There is more to sustaining the support of the voting electorate than ‘bagging bin Laden’ or ‘shirt-fronting Putin’. Leadership is mercurial stuff and politicians have incredibly difficult jobs living their lives in a fish bowl with rock throwers and trolls everywhere. Worse than this, they face a mountain to climb every day concerning trust. People just don’t believe them because of the endless spin, broken promises, reannouncing old policies, and the disingenuous way in which they drive agendas (smiling and positive but with mud all over your hands).
President Obama is a master orator and his team leveraged social media like never before in creating real cut-through and momentum to rally those who were traditionally disengaged. But even if the American political system allowed for more than two terms, Obama would have almost no chance of securing a third. This is because he has a massive credibility problem – trust is lost when anyone fails to deliver or is perceived to be playing the public for fools.
In Australia, we have a new government in place following the most dysfunctional period of political rule in the country’s history. In 2007, Kevin Rudd won office but before his first term was over, his own party knifed him and installed his deputy, Julia Gillard. But Rudd remained in the background stirring the pot until he eventually had his day of revenge and engineered another ‘night of the long knives’ to overthrow a sitting Prime Minister for the second term in a row. Gillard was jettisoned and Rudd was resurrected in a desperate act by the party to limit losses. Incompetence, popularism and cannibalization were the hallmarks of this era in Australian Politics. The Rudd-Gillard-Rudd period was one where Australia went from having a massive surplus and huge ‘future fund’ war-chest to unprecedented levels of debt and out of control deficits.
Following the dysfunctional incumbent's implosion, the new government in Australia has been in power for less than a year and the honeymoon period is over. Their economic reforms are being blocked because they don't have the numbers in the upper house (senate). They have had success with stopping the tragic loss of life (>1,200 people) from people smugglers trafficking in ‘boat people’ but they’ve lost their way with how they’re communicating economic reform and are hoping that the Christmas break will help them get ‘back on message’.
Politicians can learn much from professional selling and here are some areas for them to consider:
Focus on the customer [citizens] rather than the competition [political opponents]. It may be entertaining but attacking the other side is a poor strategy. If you argue with an idiot, observers find it difficult to distinguish between the combatants. Listen to understand rather than for your chance to speak. Listening with empathy is the most powerful form of influence. Make it all about understanding and serving your customers [citizens].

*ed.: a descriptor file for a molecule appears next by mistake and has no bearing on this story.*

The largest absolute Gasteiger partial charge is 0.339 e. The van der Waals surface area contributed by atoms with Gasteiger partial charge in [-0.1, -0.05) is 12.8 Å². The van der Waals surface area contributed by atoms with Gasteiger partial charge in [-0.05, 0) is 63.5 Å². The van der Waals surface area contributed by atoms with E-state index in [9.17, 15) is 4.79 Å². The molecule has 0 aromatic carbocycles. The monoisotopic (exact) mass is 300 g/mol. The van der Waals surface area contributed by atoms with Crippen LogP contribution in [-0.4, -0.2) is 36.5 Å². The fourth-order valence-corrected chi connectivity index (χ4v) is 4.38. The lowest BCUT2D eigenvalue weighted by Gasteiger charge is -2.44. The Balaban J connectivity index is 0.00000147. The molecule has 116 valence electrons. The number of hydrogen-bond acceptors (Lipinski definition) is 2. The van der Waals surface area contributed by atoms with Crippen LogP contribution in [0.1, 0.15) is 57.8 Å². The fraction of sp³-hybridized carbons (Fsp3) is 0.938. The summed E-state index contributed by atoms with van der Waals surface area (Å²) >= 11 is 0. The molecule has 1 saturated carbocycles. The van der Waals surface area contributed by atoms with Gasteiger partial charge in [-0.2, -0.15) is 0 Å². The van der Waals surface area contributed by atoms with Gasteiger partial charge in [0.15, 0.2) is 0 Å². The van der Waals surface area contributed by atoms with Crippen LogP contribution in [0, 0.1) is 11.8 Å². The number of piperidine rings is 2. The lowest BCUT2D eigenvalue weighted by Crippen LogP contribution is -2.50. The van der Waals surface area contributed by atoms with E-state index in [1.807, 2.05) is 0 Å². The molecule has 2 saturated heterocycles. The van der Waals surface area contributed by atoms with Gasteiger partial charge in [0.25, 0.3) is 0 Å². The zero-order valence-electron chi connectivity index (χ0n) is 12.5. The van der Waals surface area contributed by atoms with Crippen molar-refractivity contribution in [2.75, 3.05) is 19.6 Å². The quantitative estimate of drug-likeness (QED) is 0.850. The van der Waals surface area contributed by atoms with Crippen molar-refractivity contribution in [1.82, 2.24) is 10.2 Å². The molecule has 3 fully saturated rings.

Set a vision and agenda for an achievable future while solving problems and managing risk. Make the vision inspiring, and backed-up by competent execution. Avoid using fear as a weapon or to motivate because it loses its effectiveness very quickly.
Create emotional connection to every point you make. Rather than lead with information and logic, recognize that people buy emotionally and then rationalize with data. Lead with ‘why’ rather than with ‘what’ or ‘how’.
Positively differentiate with your values and by being transparent and straight-forward. Serve with purpose and make sure you are a ‘true believer’. If you have to change a policy or fail on a commitment, simply explain why, say sorry and be clear about what you will do next.
Deliver on promises with competence in execution. Strategy without good execution is fantasy. Policy without good execution is a one-term government. Be a person of integrity in all you do but if you cannot implement for whatever reason, then front-up and call it for what it is. Then you can move on.
Don't try to sell to those who will not buy. Focus efforts on those who can be swayed. Be gracious and polite to those who are committed to the competition but don't waste time there as it annoys them and frustrates you.
My vision and mission in what I do is to help selling be a profession of integrity and value; and I hope it comes through in my posts. Politics is a tough game with compromise being a constant reality, but it need not be a profession lacking integrity. We must all clearly define what we stand for and surround ourselves with positive people, each with a strong moral compass.
Call me crazy but imagine a world where we had 4 year fixed terms and all sides had to publish their ‘prospectus’ (vision, mission, values and specific policies, commitments and decision frameworks) 90 days before an election. Then after 3 years in power, an accounting firm conducts an audit and publishes the results against the prospectus – a balanced scorecard if you will across all the critical areas. Imagine the change this system could bring if politicians and union leaders were also subject to the same laws governing company directors; where fraud, corruption and misrepresentation resulted in going to jail.
If you valued this article, please hit the ‘like' and ‘share’ buttons below. This article was originally published in LinkedIn here where you can comment. Also follow the award winning LinkedIn blog here or visit Tony’s leadership blog at his keynote speaker website: www.TonyHughes.com.au.
Main Image Photo by Flickr: Benson Kuo